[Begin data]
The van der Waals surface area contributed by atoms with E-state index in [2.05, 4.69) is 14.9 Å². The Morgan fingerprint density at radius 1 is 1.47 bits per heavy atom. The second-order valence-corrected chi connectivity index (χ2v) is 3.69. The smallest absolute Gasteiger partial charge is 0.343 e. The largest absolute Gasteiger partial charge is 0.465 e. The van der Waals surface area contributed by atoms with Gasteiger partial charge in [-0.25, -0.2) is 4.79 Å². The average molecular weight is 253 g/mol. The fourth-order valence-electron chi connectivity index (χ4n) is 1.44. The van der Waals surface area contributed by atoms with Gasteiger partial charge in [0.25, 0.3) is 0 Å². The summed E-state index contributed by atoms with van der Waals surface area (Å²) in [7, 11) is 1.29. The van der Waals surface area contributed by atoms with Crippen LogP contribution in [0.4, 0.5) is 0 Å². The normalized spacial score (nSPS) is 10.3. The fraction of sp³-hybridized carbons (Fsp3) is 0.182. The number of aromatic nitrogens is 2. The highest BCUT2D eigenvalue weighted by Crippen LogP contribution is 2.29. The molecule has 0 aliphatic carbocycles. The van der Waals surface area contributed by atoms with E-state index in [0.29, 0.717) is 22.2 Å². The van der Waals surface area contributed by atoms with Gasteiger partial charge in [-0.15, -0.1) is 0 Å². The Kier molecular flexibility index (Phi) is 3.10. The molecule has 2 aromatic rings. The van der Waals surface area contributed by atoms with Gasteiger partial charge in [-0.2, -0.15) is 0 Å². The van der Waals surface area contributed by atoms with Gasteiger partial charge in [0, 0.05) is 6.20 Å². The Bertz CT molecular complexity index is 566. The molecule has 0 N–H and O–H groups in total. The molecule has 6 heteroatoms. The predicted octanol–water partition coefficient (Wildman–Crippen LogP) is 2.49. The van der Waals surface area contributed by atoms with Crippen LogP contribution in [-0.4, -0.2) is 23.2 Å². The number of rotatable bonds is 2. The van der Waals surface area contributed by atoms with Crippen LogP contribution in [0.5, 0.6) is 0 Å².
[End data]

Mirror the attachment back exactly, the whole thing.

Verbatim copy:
The van der Waals surface area contributed by atoms with E-state index in [2.05, 4.69) is 14.9 Å². The Morgan fingerprint density at radius 1 is 1.47 bits per heavy atom. The second-order valence-corrected chi connectivity index (χ2v) is 3.69. The smallest absolute Gasteiger partial charge is 0.343 e. The largest absolute Gasteiger partial charge is 0.465 e. The van der Waals surface area contributed by atoms with Gasteiger partial charge in [-0.25, -0.2) is 4.79 Å². The average molecular weight is 253 g/mol. The fourth-order valence-electron chi connectivity index (χ4n) is 1.44. The van der Waals surface area contributed by atoms with Gasteiger partial charge in [0.25, 0.3) is 0 Å². The summed E-state index contributed by atoms with van der Waals surface area (Å²) in [7, 11) is 1.29. The van der Waals surface area contributed by atoms with Crippen LogP contribution in [0.4, 0.5) is 0 Å². The normalized spacial score (nSPS) is 10.3. The fraction of sp³-hybridized carbons (Fsp3) is 0.182. The number of aromatic nitrogens is 2. The highest BCUT2D eigenvalue weighted by Crippen LogP contribution is 2.29. The molecule has 0 aliphatic carbocycles. The van der Waals surface area contributed by atoms with E-state index in [0.29, 0.717) is 22.2 Å². The van der Waals surface area contributed by atoms with Gasteiger partial charge in [-0.15, -0.1) is 0 Å². The Kier molecular flexibility index (Phi) is 3.10. The molecule has 2 aromatic rings. The van der Waals surface area contributed by atoms with Gasteiger partial charge in [-0.2, -0.15) is 0 Å². The van der Waals surface area contributed by atoms with Gasteiger partial charge in [0, 0.05) is 6.20 Å². The Bertz CT molecular complexity index is 566. The molecule has 0 N–H and O–H groups in total. The molecule has 6 heteroatoms. The predicted octanol–water partition coefficient (Wildman–Crippen LogP) is 2.49. The van der Waals surface area contributed by atoms with Crippen LogP contribution in [-0.4, -0.2) is 23.2 Å². The number of rotatable bonds is 2. The van der Waals surface area contributed by atoms with Crippen LogP contribution in [0.5, 0.6) is 0 Å².